Australia updates progress on sow stall phase-out

Australia updates progress on sow stall phase-out

Australia's pork producers have phased out over 60% of sows housed in gestation stalls.

AUSTRALIA'S pork producers have passed another key milestone in their move to voluntarily phase out the use of sow gestation stalls.

Interim survey results of industry progress on the phase-out show that more than 60% of sows are gestation stall free. The industry forecasts that when the survey is completed, more than two-thirds of Australian sows will meet the gestation stall-free phase-out definition.

According to Australian Pork Ltd. (APL), gestation stall free means that a sow will spend only up to five days in a mating stall to stabilize pregnancy and then later will be moved into a farrowing crate or birthing stall up to a week before she is due to give birth.

In this way, under the gestation stall-free definition, Australia's pregnant sows spend a maximum of just 10% of their total pregnancy individually confined.

In a speech to the Australian Bureau of Agricultural & Resource Economics & Sciences Outlook Conference in Canberra, Australia, APL chief executive officer Andrew Spencer said, "This is a world-leading initiative boosting Australia's animal welfare credentials globally that puts us well ahead of what is happening in other countries. In Europe, pregnant sows are confined for up to 30% of their pregnancy (except in the Netherlands and the U.K.), while in North America (the U.S. and Canada), they still typically use gestation stalls for the entirety of a sow's pregnancy."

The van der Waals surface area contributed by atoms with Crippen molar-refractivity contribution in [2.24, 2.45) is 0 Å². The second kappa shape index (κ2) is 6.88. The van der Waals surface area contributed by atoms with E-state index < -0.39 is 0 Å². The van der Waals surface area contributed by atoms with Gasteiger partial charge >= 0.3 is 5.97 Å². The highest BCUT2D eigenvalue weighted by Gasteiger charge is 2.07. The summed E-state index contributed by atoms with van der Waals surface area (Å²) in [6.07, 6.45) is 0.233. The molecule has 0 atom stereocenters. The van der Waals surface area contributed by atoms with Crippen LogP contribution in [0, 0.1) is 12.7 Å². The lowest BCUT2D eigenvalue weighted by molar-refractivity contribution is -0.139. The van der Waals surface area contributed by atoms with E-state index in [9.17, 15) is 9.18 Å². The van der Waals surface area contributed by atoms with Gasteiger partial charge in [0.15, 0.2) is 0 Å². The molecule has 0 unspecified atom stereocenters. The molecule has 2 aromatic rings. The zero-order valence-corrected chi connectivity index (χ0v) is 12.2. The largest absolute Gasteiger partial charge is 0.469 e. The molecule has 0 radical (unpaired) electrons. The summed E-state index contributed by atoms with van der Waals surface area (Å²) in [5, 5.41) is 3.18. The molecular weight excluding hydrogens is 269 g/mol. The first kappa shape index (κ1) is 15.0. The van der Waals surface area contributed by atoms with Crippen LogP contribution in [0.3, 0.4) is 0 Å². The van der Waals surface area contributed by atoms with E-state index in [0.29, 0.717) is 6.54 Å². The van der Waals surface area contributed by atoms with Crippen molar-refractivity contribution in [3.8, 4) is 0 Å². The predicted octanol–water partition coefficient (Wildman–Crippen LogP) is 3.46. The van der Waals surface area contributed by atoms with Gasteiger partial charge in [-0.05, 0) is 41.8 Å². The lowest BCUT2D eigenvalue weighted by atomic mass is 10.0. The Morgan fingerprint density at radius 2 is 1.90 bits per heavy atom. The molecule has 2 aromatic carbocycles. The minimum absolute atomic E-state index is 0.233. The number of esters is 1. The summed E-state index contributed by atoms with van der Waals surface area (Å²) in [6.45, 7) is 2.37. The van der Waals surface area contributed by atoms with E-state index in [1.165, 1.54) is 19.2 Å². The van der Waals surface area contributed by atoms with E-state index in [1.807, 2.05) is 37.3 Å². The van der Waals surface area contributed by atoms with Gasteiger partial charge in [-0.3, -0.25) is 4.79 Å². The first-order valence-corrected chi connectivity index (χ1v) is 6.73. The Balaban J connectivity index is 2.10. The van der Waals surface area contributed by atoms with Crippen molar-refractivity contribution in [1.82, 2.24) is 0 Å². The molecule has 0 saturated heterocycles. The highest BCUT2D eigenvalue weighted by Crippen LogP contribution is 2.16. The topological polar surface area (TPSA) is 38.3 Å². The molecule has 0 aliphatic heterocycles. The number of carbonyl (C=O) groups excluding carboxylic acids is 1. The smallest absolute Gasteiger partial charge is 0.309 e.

Spencer added, "The gestation stall phase-out initiative was our industry's response to meet the growing desires among consumers for higher-welfare food, balanced with ensuring the long-term sustainability of the industry by managing the transition in a balanced, cost-controlled way. Our industry's ability to make the change has come through millions of dollars of investment in research and development, with estimates of well over $50 million to complete this change made voluntarily by farmers."

He acknowledged, however, that pork producers "still face considerable difficulties and challenges. This includes competition from subsidized, imported pork sent to Australia from countries with lower welfare standards than we have here. At the same time, our industry has been impacted by high-profile campaigns from anti-farming groups that have misled consumers and, worse still, farm invasions by these groups under the guise of protecting animal welfare. If animal welfare is the true motivation for these groups, then they should be supporting Australian farmers in implementing their world-leading initiative."

Spencer explained that the broader challenge for Australian pig farmers is not only communicating the phase-out initiative's positive effects on animal welfare but also the industry's leadership on environmental initiatives, including byproduct management, reducing carbon emissions and improving production costs.

Volume:86 Issue:10

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